Scheck Hillel Community School’s Grade 8 students filled the Athletic Complex November 15 with the results of their research, displaying the outcomes for more than 96 science experiments.
This year’s Science Fair entries reflected a broad range of academic disciplines, including technology, biology, chemistry, physics and statistics. From hypotheses to results, students sharpened a range of analytical and communication skills to complete their projects. These young scientists owned their learning, citing research and previous understanding of their subjects. Kayla Bigelman tested reflex time across three sets of age groups, measuring the time between the release of a tennis ball and the ball being securely caught by the subject. Alas, her research confirmed what she and many of us already suspected: the older we get, the slower our reaction time. Alan Berner addressed the negative effects of noise pollution, testing various methods of shielding from loud noises. He used cell-phone ring tones as his test. The most effective? Place your phone inside a wooden box! "People generally don't know how to measure noise levels, but there's an app that can help with common noise sources," Berner explained. Carolina Benun created a survey to determine the impact of cyberbullying. She polled 100 youth, and found that 12.25% of her respondents had experienced a drop in school grades as a result of cyberbullying. About 8% had felt anxious as a result of cyberbullying. This serves to mobilize, "and stand up to the bullies," she said. Jonathan Bacal was curious about the impact of different types of salt on ice-cream-making speed. Kosher salt beat out Himalayan salt on freezing speed, which he attributed to higher chloride content in kosher salt.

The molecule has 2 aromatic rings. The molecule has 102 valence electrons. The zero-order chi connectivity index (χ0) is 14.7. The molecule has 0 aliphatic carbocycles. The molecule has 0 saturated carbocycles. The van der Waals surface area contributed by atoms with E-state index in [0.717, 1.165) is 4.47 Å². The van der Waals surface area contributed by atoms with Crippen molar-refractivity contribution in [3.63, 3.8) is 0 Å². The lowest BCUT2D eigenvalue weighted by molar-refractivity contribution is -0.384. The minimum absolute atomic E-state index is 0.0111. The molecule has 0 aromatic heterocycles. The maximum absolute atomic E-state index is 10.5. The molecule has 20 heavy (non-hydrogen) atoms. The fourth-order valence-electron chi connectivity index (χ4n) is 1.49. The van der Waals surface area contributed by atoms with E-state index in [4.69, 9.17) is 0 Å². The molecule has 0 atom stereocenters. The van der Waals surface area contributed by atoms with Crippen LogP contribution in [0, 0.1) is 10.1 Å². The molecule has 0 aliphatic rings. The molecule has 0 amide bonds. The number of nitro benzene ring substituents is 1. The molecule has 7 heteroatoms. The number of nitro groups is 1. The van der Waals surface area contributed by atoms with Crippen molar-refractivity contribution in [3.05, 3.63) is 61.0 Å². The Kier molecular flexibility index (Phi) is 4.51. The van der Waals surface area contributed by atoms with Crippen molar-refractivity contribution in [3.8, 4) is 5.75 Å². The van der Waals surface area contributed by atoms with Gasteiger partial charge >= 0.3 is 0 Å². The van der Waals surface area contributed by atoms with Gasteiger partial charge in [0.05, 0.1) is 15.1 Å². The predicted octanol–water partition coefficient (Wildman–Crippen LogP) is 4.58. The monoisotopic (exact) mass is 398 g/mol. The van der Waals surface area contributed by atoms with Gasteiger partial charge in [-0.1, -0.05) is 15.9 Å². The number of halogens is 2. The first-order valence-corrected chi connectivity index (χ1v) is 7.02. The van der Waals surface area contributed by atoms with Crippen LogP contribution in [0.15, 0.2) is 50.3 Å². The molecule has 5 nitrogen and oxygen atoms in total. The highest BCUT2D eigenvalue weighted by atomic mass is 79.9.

Seventeen volunteer faculty and staff judges, in addition to Grade 8 science teacher Angela Williams andLuis Comulada, scored projects using a detailed rubric that evaluated items such as experimental design and testability. A subset of projects will now be chosen to represent Scheck Hillel at the Miami-Dade County Science and Engineering Fair.
Ms. Williams was most impressed with the students’ level of engagement and independence through several months of work. Mazal tov to all participants, and best of luck to those moving on to the next round of competition!